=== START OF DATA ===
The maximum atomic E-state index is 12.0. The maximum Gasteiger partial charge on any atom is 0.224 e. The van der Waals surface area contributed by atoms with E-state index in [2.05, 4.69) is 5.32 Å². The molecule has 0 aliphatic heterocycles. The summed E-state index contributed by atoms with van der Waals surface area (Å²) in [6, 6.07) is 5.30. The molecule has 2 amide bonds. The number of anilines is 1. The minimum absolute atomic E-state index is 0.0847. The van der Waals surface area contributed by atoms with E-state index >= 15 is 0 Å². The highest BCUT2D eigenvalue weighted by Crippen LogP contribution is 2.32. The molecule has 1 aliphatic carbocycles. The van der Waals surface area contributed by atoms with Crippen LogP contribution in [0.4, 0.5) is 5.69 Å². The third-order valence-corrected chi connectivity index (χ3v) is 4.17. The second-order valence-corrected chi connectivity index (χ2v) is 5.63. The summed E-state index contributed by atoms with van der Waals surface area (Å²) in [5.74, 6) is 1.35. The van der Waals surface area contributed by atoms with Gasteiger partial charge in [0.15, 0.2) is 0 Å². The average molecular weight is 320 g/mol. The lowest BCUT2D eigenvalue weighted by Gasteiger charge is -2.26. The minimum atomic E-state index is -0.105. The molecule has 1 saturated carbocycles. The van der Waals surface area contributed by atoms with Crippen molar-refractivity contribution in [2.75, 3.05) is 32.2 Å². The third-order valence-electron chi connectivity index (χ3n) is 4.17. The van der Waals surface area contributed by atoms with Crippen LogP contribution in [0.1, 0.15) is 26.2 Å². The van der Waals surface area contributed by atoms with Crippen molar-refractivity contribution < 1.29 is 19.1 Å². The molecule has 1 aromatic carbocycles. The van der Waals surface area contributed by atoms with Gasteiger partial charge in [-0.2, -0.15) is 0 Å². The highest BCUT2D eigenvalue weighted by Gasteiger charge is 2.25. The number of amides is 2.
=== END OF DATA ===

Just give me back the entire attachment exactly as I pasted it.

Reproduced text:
The maximum atomic E-state index is 12.0. The maximum Gasteiger partial charge on any atom is 0.224 e. The van der Waals surface area contributed by atoms with E-state index in [2.05, 4.69) is 5.32 Å². The molecule has 0 aliphatic heterocycles. The summed E-state index contributed by atoms with van der Waals surface area (Å²) in [6, 6.07) is 5.30. The molecule has 2 amide bonds. The number of anilines is 1. The minimum absolute atomic E-state index is 0.0847. The van der Waals surface area contributed by atoms with E-state index >= 15 is 0 Å². The highest BCUT2D eigenvalue weighted by Crippen LogP contribution is 2.32. The molecule has 1 aliphatic carbocycles. The van der Waals surface area contributed by atoms with Crippen LogP contribution in [0.4, 0.5) is 5.69 Å². The third-order valence-corrected chi connectivity index (χ3v) is 4.17. The second-order valence-corrected chi connectivity index (χ2v) is 5.63. The summed E-state index contributed by atoms with van der Waals surface area (Å²) in [5.74, 6) is 1.35. The van der Waals surface area contributed by atoms with Gasteiger partial charge in [0.15, 0.2) is 0 Å². The average molecular weight is 320 g/mol. The lowest BCUT2D eigenvalue weighted by Gasteiger charge is -2.26. The minimum atomic E-state index is -0.105. The molecule has 1 saturated carbocycles. The van der Waals surface area contributed by atoms with Crippen molar-refractivity contribution in [2.75, 3.05) is 32.2 Å². The third-order valence-electron chi connectivity index (χ3n) is 4.17. The van der Waals surface area contributed by atoms with Crippen LogP contribution in [0.1, 0.15) is 26.2 Å². The van der Waals surface area contributed by atoms with Crippen molar-refractivity contribution < 1.29 is 19.1 Å². The molecule has 1 aromatic carbocycles. The van der Waals surface area contributed by atoms with Gasteiger partial charge in [-0.2, -0.15) is 0 Å². The highest BCUT2D eigenvalue weighted by Gasteiger charge is 2.25. The number of amides is 2.